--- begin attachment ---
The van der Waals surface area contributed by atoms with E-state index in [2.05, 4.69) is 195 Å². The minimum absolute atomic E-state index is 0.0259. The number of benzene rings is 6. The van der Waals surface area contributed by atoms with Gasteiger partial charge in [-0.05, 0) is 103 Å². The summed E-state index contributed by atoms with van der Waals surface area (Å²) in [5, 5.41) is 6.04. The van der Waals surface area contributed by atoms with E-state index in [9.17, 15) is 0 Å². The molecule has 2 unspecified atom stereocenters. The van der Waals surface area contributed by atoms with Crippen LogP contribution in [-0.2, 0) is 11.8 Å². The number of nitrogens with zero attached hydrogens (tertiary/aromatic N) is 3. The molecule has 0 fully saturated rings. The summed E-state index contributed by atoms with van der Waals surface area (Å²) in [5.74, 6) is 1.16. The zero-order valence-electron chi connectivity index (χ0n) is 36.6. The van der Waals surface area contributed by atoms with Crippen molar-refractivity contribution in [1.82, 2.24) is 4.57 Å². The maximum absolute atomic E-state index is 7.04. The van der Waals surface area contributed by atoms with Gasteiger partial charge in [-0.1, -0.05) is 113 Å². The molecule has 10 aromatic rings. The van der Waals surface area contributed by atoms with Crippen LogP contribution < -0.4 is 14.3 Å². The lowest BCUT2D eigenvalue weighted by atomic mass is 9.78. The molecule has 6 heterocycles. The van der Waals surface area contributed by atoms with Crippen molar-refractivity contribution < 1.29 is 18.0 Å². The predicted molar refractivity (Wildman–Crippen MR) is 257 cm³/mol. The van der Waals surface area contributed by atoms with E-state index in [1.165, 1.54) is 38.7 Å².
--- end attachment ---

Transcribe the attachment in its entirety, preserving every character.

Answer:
The van der Waals surface area contributed by atoms with E-state index in [2.05, 4.69) is 195 Å². The minimum absolute atomic E-state index is 0.0259. The number of benzene rings is 6. The van der Waals surface area contributed by atoms with Gasteiger partial charge in [-0.05, 0) is 103 Å². The summed E-state index contributed by atoms with van der Waals surface area (Å²) in [5, 5.41) is 6.04. The van der Waals surface area contributed by atoms with E-state index in [9.17, 15) is 0 Å². The molecule has 2 unspecified atom stereocenters. The van der Waals surface area contributed by atoms with Crippen LogP contribution in [-0.2, 0) is 11.8 Å². The number of nitrogens with zero attached hydrogens (tertiary/aromatic N) is 3. The molecule has 0 fully saturated rings. The summed E-state index contributed by atoms with van der Waals surface area (Å²) in [5.74, 6) is 1.16. The zero-order valence-electron chi connectivity index (χ0n) is 36.6. The van der Waals surface area contributed by atoms with Crippen molar-refractivity contribution in [1.82, 2.24) is 4.57 Å². The maximum absolute atomic E-state index is 7.04. The van der Waals surface area contributed by atoms with Gasteiger partial charge in [-0.1, -0.05) is 113 Å². The molecule has 10 aromatic rings. The van der Waals surface area contributed by atoms with Crippen LogP contribution < -0.4 is 14.3 Å². The lowest BCUT2D eigenvalue weighted by atomic mass is 9.78. The molecule has 6 heterocycles. The van der Waals surface area contributed by atoms with Crippen molar-refractivity contribution < 1.29 is 18.0 Å². The predicted molar refractivity (Wildman–Crippen MR) is 257 cm³/mol. The van der Waals surface area contributed by atoms with E-state index in [1.165, 1.54) is 38.7 Å².